He also explained that Sun was looking for two things. First, Schwartz said that the "one that mattered" was revenue.

"We wanted a big licence and a big fee so they could call it a 'Java phone'," Schwartz explained.

The second benefit would be compatibility and wider support for the Java community, because Java developers could then develop their apps for anyone from Nokia to Ericsson to potentially Google.

Nevertheless, Schwartz admitted that "like almost all companies, Google wants to control their destiny". He acknowledged that when you take a licence, you can't control your own destiny, and that can slow things down.

"You're now married, and you have to find out a way to get along," Schwartz said.

While Sun wanted to "find ways to make Google comfortable", Schwartz acknowledged that "they felt they could better execute on their own, and didn't need what we had to offer".

However, even though Schwartz said that Sun wanted to get revenue from Google if a partnership could be hammered out, Schwartz said that the deal did not fall apart for money.

"We probably would have paid them to work with us on a Java phone," Schwartz admitted.

Ahead of the announcement of Android in 2007, Schwartz told Van Nest that Sun was aware of a few things about Android, including that Google would be using the Java languages and APIs.

"They were not subtle about it," Schwartz commented.

Thus, in a November 2007 blog post, which has been bounced around as a piece of evidence repeatedly in this trial, Schwartz had congratulated Google on the production of Android.

Although Schwartz admitted that Sun wishes things had happened differently, he said on the stand that this could have gone one of two ways: either Sun could have sued Google, or embraced it and got onto the value chain.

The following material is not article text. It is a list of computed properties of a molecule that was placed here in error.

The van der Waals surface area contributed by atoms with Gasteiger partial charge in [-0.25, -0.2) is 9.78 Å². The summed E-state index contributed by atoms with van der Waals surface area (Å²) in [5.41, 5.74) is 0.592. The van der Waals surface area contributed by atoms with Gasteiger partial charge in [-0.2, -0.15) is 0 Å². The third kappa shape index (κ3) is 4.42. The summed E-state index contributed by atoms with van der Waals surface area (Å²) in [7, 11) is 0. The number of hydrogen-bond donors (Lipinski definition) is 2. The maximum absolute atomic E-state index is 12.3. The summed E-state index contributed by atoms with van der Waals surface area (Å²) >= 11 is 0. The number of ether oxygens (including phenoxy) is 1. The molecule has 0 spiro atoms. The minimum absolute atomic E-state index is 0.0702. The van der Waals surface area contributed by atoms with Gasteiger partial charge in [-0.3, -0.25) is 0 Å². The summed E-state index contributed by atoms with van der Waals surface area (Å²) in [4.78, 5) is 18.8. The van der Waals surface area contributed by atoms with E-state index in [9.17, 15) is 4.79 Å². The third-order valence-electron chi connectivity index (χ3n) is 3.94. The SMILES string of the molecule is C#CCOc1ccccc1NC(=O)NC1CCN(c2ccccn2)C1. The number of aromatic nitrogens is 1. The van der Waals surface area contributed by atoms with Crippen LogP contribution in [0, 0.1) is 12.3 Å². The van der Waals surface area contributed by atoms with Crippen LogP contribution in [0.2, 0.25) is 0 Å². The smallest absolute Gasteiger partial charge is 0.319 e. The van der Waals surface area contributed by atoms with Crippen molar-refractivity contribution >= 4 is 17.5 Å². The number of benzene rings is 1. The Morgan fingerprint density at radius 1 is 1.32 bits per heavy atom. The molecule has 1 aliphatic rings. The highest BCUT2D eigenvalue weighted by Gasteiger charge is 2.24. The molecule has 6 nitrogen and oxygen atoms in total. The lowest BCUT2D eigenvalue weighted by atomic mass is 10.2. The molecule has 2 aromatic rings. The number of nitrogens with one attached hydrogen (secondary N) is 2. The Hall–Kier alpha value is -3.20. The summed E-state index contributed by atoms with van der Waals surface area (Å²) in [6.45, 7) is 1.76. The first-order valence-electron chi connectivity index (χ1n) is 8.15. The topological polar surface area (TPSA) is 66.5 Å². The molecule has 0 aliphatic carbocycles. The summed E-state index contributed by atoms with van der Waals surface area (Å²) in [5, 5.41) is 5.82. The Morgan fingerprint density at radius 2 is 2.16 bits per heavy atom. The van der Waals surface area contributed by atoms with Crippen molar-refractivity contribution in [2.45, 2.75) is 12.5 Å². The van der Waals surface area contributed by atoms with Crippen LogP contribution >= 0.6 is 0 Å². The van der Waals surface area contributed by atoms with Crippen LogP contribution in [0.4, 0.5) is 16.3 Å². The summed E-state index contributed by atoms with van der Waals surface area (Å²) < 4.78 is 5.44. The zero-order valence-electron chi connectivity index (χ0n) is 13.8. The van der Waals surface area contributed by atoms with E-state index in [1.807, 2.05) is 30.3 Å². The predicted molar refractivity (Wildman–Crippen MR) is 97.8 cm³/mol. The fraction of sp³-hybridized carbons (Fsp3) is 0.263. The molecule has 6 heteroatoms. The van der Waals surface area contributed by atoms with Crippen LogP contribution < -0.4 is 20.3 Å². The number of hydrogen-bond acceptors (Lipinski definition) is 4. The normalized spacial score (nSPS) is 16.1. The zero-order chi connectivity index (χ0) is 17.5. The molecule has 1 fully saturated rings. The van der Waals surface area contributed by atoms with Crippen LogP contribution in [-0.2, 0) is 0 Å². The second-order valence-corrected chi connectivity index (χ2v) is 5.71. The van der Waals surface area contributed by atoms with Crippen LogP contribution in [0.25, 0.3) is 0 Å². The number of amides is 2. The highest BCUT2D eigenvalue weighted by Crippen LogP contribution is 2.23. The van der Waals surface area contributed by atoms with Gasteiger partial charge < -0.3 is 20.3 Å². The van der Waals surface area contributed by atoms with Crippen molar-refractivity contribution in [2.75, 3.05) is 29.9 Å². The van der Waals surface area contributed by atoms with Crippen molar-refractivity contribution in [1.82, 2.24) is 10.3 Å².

"We didn't like it, but we weren't going to stop it by complaining about it," Schwartz said.

But really, Schwartz and Sun might have had another enemy in mind.

"Imagine for a moment if Google selected Microsoft Windows," Schwartz said, explaining that this was the only other option at the time, besides an open-source Java implementation.

Thus, for Schwartz, the silver lining for him was that at least this way, Google could be part of the community.

Damage control

Following former Sun Microsystems CEO Jonathan Schwartz's eager but sometimes tension-filled appearance on the stand on Thursday morning, Sun co-founder Scott McNealy appeared for testimony at the US District Court.

McNealy was actually called to the stand by Oracle, even though Google is still in the middle of presenting its case. Google counsel Robert Van Nest stressed to Judge William Alsup that he wants the jury to know that Google was accommodating Oracle with the timing of this testimony.

It wasn't hard to see why Oracle wanted McNealy in the courtroom before closing statements in the copyright portion of the eight-week trial. McNealy affirmed to Oracle counsel David Boies that Java was "extremely valuable" to Sun, and that it involved "lots of intellectual property".